Uses of MedDRA

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Chapter: Pharmacovigilance: Medical Dictionary for Regulatory Activities (MedDRA)

Uses of MedDRA (Medical Dictionary for Regulatory Activities)


USES OF MedDRA

From its inception, MedDRA was intended for use throughout the regulatory process of the development of medicines in humans and also during their subse-quent clinical use. In clinical studies, it can be used for recording baseline medical and social history, the names of clinical investigations and for recording and reporting adverse events. It can also be used to describe adverse events in the Investigator Brochure or Development Core Safety Information, in annual safety reports and in the safety sections of interim and final study reports. In the European Union (EU), its use is required for the electronic reporting of Suspected Unexpected Serious Adverse Drug Reac-tions (SUSARs) to the Clinical Trial Module of the Eudravigilance regulatory safety database. The ICH E4M guideline (ICH Harmonised Tripartite Guide-line, 2005) on the Common Technical Document recommends the use of MedDRA in summary tables of adverse events to be included in the registra-tion dossier for a new product (although the tables published as examples in the final guideline itself do not seem to use MedDRA!).

For marketed medicines, MedDRA may be used to present adverse reactions in the Company Core Safety Information and in reference safety information such as the package insert and Summary of Product Char-acteristics (SPC). In the EU, some regulators have requested the use of MedDRA for describing adverse reactions in the SPC, although at the time of writing this is not required by regulations.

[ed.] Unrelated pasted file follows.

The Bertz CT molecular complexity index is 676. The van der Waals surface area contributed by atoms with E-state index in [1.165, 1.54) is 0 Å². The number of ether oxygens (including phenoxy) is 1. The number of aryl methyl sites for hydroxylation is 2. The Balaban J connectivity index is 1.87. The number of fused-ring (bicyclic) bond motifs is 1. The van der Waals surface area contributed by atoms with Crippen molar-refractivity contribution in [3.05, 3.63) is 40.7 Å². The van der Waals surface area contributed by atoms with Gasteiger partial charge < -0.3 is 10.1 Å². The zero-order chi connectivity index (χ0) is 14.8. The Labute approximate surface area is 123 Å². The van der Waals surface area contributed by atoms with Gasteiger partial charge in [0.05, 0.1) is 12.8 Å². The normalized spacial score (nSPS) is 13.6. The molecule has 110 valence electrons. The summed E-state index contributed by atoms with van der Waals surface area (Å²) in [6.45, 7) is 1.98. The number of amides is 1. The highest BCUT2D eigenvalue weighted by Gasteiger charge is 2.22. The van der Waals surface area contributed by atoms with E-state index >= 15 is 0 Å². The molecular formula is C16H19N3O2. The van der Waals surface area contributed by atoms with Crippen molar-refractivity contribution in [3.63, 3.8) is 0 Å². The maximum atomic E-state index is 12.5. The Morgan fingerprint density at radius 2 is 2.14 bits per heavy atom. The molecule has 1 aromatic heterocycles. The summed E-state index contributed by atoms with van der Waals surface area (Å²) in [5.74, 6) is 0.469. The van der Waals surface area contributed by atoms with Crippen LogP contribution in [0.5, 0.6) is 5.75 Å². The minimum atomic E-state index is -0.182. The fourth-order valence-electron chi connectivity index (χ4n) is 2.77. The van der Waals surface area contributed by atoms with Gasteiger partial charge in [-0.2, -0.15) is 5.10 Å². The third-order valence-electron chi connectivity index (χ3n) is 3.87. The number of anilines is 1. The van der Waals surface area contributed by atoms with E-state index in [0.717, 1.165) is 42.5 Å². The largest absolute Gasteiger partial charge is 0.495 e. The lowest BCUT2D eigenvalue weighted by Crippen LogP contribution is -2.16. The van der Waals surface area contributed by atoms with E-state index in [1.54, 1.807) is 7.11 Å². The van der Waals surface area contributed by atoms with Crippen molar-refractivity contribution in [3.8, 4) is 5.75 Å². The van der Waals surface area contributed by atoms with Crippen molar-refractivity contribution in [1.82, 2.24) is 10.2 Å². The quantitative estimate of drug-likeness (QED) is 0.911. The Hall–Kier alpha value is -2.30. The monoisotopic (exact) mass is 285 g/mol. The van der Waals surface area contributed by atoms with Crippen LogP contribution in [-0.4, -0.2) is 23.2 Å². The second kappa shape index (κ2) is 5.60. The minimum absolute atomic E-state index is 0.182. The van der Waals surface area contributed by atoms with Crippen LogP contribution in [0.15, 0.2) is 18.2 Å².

The use of MedDRA for recording and for the expedited reporting of adverse reactions for marketed products is required by regulation in the EU and Japan. The mandatory use of MedDRA for this purpose in the United States is anticipated with the (presently delayed) implementation of the FDA’s Proposed Rule on Safety Reporting Requirements for Human Drug and Biological Products (FDA, 2003). The use of MedDRA is recommended for expedited reporting to Health Canada and a requirement for its use for expe-dited reporting is also described in Australian regula-tory guidelines.

The scope of MedDRA for use in individual case safety reports is summarised in the ICH E2B(M) guidelines (ICH Guideline on Clinical Safety Data Management, 2005), to include coding of the follow-ing data fields: medical history of disease and surgical procedures; past drug history – indications and reac-tions; adverse reaction or event; therapeutic indica-tion for suspect drug; effects of rechallenge; reported and autopsy-determined cause of death; sender’s diagnosis. An additional use would be in the record-ing of findings of investigations of the adverse event. MedDRA is also appropriate for use in the Peri-odic Safety Update Report (PSUR) in line-listings and summary event tabulations, although it is not explic-itly required by regulation.

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